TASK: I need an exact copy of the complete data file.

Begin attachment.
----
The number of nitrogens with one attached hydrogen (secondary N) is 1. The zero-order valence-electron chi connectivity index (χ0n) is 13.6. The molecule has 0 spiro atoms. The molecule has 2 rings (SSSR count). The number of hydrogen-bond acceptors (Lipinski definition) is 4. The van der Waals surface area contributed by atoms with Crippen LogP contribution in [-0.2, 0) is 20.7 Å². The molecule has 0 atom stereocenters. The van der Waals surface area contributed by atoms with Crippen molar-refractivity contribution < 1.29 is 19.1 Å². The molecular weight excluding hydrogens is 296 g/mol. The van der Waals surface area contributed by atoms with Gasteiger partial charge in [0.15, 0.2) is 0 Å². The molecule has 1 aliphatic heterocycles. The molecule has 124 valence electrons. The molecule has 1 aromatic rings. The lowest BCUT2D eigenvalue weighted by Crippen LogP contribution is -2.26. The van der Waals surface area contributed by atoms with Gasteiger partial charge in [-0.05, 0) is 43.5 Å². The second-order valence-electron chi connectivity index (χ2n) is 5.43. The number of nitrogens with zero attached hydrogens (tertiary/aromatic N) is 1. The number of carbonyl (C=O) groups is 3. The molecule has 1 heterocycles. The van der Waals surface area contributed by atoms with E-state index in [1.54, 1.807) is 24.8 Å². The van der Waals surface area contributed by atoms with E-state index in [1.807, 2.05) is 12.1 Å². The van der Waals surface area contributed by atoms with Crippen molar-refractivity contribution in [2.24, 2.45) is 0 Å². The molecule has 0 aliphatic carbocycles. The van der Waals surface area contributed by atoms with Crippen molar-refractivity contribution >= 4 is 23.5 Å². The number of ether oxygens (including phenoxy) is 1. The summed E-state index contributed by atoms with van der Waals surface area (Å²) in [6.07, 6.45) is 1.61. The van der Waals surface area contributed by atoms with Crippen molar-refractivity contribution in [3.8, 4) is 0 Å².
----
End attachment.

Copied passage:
The number of nitrogens with one attached hydrogen (secondary N) is 1. The zero-order valence-electron chi connectivity index (χ0n) is 13.6. The molecule has 0 spiro atoms. The molecule has 2 rings (SSSR count). The number of hydrogen-bond acceptors (Lipinski definition) is 4. The van der Waals surface area contributed by atoms with Crippen LogP contribution in [-0.2, 0) is 20.7 Å². The molecule has 0 atom stereocenters. The van der Waals surface area contributed by atoms with Crippen molar-refractivity contribution < 1.29 is 19.1 Å². The molecular weight excluding hydrogens is 296 g/mol. The van der Waals surface area contributed by atoms with Gasteiger partial charge in [0.15, 0.2) is 0 Å². The molecule has 1 aliphatic heterocycles. The molecule has 124 valence electrons. The molecule has 1 aromatic rings. The lowest BCUT2D eigenvalue weighted by Crippen LogP contribution is -2.26. The van der Waals surface area contributed by atoms with Gasteiger partial charge in [-0.05, 0) is 43.5 Å². The second-order valence-electron chi connectivity index (χ2n) is 5.43. The number of nitrogens with zero attached hydrogens (tertiary/aromatic N) is 1. The number of carbonyl (C=O) groups is 3. The molecule has 1 heterocycles. The van der Waals surface area contributed by atoms with E-state index in [1.54, 1.807) is 24.8 Å². The van der Waals surface area contributed by atoms with E-state index in [1.807, 2.05) is 12.1 Å². The van der Waals surface area contributed by atoms with Crippen molar-refractivity contribution in [2.24, 2.45) is 0 Å². The molecule has 0 aliphatic carbocycles. The van der Waals surface area contributed by atoms with Crippen molar-refractivity contribution >= 4 is 23.5 Å². The number of ether oxygens (including phenoxy) is 1. The summed E-state index contributed by atoms with van der Waals surface area (Å²) in [6.07, 6.45) is 1.61. The van der Waals surface area contributed by atoms with Crippen molar-refractivity contribution in [3.8, 4) is 0 Å².